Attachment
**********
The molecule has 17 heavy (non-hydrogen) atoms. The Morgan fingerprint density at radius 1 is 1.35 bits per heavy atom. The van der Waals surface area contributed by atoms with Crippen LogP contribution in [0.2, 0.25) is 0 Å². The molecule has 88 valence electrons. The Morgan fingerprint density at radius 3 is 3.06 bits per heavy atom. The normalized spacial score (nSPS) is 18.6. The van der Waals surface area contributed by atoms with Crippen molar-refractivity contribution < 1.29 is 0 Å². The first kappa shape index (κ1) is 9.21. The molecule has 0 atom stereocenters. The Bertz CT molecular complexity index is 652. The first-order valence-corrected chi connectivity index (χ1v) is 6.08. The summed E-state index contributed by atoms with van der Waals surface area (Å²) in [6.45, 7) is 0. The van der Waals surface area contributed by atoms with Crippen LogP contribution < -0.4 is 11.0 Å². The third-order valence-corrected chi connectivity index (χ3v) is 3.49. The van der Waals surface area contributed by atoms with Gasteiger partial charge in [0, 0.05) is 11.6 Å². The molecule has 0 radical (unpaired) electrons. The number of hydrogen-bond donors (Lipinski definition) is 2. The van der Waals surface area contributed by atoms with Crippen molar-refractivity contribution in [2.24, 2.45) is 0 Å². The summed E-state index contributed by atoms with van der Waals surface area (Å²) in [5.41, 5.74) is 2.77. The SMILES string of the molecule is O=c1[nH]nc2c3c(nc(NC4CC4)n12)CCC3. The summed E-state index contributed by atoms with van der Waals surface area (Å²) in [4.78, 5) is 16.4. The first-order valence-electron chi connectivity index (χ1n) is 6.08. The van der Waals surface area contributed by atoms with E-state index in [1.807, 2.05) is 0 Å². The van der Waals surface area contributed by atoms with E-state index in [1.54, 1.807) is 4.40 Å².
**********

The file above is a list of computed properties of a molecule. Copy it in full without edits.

The molecule has 17 heavy (non-hydrogen) atoms. The Morgan fingerprint density at radius 1 is 1.35 bits per heavy atom. The van der Waals surface area contributed by atoms with Crippen LogP contribution in [0.2, 0.25) is 0 Å². The molecule has 88 valence electrons. The Morgan fingerprint density at radius 3 is 3.06 bits per heavy atom. The normalized spacial score (nSPS) is 18.6. The van der Waals surface area contributed by atoms with Crippen molar-refractivity contribution < 1.29 is 0 Å². The first kappa shape index (κ1) is 9.21. The molecule has 0 atom stereocenters. The Bertz CT molecular complexity index is 652. The first-order valence-corrected chi connectivity index (χ1v) is 6.08. The summed E-state index contributed by atoms with van der Waals surface area (Å²) in [6.45, 7) is 0. The van der Waals surface area contributed by atoms with Crippen LogP contribution < -0.4 is 11.0 Å². The third-order valence-corrected chi connectivity index (χ3v) is 3.49. The van der Waals surface area contributed by atoms with Gasteiger partial charge in [0, 0.05) is 11.6 Å². The molecule has 0 radical (unpaired) electrons. The number of hydrogen-bond donors (Lipinski definition) is 2. The van der Waals surface area contributed by atoms with Crippen molar-refractivity contribution in [2.24, 2.45) is 0 Å². The summed E-state index contributed by atoms with van der Waals surface area (Å²) in [5.41, 5.74) is 2.77. The SMILES string of the molecule is O=c1[nH]nc2c3c(nc(NC4CC4)n12)CCC3. The summed E-state index contributed by atoms with van der Waals surface area (Å²) in [4.78, 5) is 16.4. The first-order valence-electron chi connectivity index (χ1n) is 6.08. The van der Waals surface area contributed by atoms with E-state index in [1.807, 2.05) is 0 Å². The van der Waals surface area contributed by atoms with E-state index in [1.54, 1.807) is 4.40 Å².